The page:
Why Leadership Development Doesn’t Change Some People (And How To Turn Them Around)by Jack Zenger October 12, 2016
My firm Zenger Folkman measures leadership effectiveness using a 360-degree feedback process in which 15 or so subordinates, peers, and the boss pool their perceptions of a leader. They complete an on-line assessment and the results are then passed onto the leader who was assessed. By repeating that measurement every 12-18 months, the organization can monitor the collective amount of change that comes from any development program. The difference scores tell you whether or not the leader in question has made significant change.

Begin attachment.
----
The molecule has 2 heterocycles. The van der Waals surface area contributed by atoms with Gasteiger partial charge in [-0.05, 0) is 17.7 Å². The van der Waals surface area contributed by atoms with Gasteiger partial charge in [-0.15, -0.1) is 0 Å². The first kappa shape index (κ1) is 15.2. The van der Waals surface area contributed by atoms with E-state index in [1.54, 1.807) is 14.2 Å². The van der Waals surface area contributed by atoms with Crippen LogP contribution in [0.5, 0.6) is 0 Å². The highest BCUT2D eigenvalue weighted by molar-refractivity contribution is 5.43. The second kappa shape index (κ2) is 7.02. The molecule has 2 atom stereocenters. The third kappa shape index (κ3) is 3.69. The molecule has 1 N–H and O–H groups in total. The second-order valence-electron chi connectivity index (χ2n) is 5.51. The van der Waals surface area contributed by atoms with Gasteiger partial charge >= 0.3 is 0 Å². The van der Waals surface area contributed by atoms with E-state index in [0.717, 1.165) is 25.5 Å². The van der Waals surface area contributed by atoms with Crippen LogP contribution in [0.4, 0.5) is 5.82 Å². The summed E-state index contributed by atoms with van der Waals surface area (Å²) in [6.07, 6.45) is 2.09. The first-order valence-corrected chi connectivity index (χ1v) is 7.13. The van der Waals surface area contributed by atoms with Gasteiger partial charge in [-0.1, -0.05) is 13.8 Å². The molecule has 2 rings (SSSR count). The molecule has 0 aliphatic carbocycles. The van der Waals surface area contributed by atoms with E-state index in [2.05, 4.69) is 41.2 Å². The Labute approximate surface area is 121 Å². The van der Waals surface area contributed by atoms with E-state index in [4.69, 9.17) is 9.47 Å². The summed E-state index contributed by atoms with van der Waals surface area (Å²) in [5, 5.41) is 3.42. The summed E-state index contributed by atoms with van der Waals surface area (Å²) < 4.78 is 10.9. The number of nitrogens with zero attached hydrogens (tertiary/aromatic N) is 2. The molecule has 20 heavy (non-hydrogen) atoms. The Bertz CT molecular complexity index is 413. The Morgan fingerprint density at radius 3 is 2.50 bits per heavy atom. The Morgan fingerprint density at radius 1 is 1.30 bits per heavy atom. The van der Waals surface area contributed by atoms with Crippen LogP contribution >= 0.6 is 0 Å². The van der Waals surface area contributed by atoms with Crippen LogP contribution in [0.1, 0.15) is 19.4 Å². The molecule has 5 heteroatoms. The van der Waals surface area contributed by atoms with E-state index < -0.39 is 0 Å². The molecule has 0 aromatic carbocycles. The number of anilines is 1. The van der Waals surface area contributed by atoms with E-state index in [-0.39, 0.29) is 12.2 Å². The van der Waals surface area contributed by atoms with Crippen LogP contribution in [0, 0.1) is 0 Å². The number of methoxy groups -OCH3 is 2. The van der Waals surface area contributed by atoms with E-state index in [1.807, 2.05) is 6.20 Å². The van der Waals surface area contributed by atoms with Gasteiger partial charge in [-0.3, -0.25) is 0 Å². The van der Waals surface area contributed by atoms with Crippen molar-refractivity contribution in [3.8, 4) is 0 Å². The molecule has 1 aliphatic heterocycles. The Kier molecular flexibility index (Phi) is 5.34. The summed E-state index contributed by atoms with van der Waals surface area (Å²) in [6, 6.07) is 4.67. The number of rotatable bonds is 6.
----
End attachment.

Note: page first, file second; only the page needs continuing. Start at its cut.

In examining the data from several large organizations we found that roughly 60% of the participants indeed get better. Some company executives are extremely pleased with that outcome. I, however, am not. Why? Because that suggests that 40% of leaders developed stayed the same, or perhaps became worse. This is frustrating to me because every participant uses the same materials, goes through the same experiences, and has the same facilitator conducting the sessions. The leaders receive the exact same inputs, but produce widely different outcomes. Continued on Forbes.com.